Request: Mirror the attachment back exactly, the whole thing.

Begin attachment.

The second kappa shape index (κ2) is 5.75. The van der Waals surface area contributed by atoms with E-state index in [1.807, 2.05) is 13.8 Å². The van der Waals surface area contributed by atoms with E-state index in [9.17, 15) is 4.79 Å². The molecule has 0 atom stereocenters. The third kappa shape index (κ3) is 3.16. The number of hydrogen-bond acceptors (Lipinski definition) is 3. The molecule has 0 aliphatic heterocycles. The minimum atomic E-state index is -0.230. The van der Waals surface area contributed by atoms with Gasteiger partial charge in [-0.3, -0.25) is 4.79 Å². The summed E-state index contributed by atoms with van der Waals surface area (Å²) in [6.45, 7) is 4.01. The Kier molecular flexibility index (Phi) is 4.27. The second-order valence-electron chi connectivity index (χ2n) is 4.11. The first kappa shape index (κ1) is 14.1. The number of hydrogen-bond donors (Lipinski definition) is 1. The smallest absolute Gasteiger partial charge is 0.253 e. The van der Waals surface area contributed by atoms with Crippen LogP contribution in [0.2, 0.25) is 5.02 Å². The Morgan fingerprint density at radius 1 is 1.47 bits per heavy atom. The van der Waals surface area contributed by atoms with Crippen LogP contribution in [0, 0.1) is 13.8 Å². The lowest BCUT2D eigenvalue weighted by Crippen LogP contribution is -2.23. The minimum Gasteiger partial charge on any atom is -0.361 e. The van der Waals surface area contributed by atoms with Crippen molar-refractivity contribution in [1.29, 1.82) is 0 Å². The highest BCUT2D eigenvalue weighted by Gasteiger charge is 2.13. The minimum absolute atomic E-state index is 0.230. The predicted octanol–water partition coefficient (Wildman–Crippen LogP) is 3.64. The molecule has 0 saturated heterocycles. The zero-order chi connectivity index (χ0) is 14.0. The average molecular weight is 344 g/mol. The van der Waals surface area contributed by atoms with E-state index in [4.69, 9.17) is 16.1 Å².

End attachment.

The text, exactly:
The second kappa shape index (κ2) is 5.75. The van der Waals surface area contributed by atoms with E-state index in [1.807, 2.05) is 13.8 Å². The van der Waals surface area contributed by atoms with E-state index in [9.17, 15) is 4.79 Å². The molecule has 0 atom stereocenters. The third kappa shape index (κ3) is 3.16. The number of hydrogen-bond acceptors (Lipinski definition) is 3. The molecule has 0 aliphatic heterocycles. The minimum atomic E-state index is -0.230. The van der Waals surface area contributed by atoms with Gasteiger partial charge in [-0.3, -0.25) is 4.79 Å². The summed E-state index contributed by atoms with van der Waals surface area (Å²) in [6.45, 7) is 4.01. The Kier molecular flexibility index (Phi) is 4.27. The second-order valence-electron chi connectivity index (χ2n) is 4.11. The first kappa shape index (κ1) is 14.1. The number of hydrogen-bond donors (Lipinski definition) is 1. The smallest absolute Gasteiger partial charge is 0.253 e. The van der Waals surface area contributed by atoms with Crippen LogP contribution in [0.2, 0.25) is 5.02 Å². The Morgan fingerprint density at radius 1 is 1.47 bits per heavy atom. The van der Waals surface area contributed by atoms with Crippen LogP contribution in [0, 0.1) is 13.8 Å². The lowest BCUT2D eigenvalue weighted by Crippen LogP contribution is -2.23. The minimum Gasteiger partial charge on any atom is -0.361 e. The van der Waals surface area contributed by atoms with Crippen molar-refractivity contribution in [1.29, 1.82) is 0 Å². The highest BCUT2D eigenvalue weighted by Gasteiger charge is 2.13. The minimum absolute atomic E-state index is 0.230. The predicted octanol–water partition coefficient (Wildman–Crippen LogP) is 3.64. The molecule has 0 saturated heterocycles. The zero-order chi connectivity index (χ0) is 14.0. The average molecular weight is 344 g/mol. The van der Waals surface area contributed by atoms with E-state index in [4.69, 9.17) is 16.1 Å².